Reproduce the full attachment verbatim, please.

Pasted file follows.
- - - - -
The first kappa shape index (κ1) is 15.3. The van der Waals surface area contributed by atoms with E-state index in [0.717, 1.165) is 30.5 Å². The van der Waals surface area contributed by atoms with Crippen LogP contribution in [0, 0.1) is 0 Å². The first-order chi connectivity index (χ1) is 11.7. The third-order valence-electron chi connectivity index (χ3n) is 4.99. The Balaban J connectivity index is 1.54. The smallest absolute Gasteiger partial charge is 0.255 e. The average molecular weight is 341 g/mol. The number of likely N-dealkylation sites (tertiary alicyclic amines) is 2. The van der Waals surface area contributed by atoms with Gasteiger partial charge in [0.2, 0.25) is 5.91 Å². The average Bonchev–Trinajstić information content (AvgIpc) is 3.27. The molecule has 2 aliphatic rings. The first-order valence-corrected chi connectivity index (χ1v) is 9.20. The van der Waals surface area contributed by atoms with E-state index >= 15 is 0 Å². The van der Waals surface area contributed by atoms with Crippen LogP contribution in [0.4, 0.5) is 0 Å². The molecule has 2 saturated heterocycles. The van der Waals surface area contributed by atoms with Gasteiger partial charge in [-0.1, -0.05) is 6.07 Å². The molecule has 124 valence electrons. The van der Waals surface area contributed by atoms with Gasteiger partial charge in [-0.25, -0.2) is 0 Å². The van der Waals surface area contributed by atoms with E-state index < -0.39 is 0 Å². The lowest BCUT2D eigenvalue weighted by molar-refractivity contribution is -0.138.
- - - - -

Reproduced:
The first kappa shape index (κ1) is 15.3. The van der Waals surface area contributed by atoms with E-state index in [0.717, 1.165) is 30.5 Å². The van der Waals surface area contributed by atoms with Crippen LogP contribution in [0, 0.1) is 0 Å². The first-order chi connectivity index (χ1) is 11.7. The third-order valence-electron chi connectivity index (χ3n) is 4.99. The Balaban J connectivity index is 1.54. The smallest absolute Gasteiger partial charge is 0.255 e. The average molecular weight is 341 g/mol. The number of likely N-dealkylation sites (tertiary alicyclic amines) is 2. The van der Waals surface area contributed by atoms with Gasteiger partial charge in [0.2, 0.25) is 5.91 Å². The average Bonchev–Trinajstić information content (AvgIpc) is 3.27. The molecule has 2 aliphatic rings. The first-order valence-corrected chi connectivity index (χ1v) is 9.20. The van der Waals surface area contributed by atoms with E-state index >= 15 is 0 Å². The van der Waals surface area contributed by atoms with Crippen LogP contribution in [0.4, 0.5) is 0 Å². The molecule has 2 saturated heterocycles. The van der Waals surface area contributed by atoms with Gasteiger partial charge in [-0.1, -0.05) is 6.07 Å². The molecule has 124 valence electrons. The van der Waals surface area contributed by atoms with Gasteiger partial charge in [-0.25, -0.2) is 0 Å². The van der Waals surface area contributed by atoms with E-state index < -0.39 is 0 Å². The lowest BCUT2D eigenvalue weighted by molar-refractivity contribution is -0.138.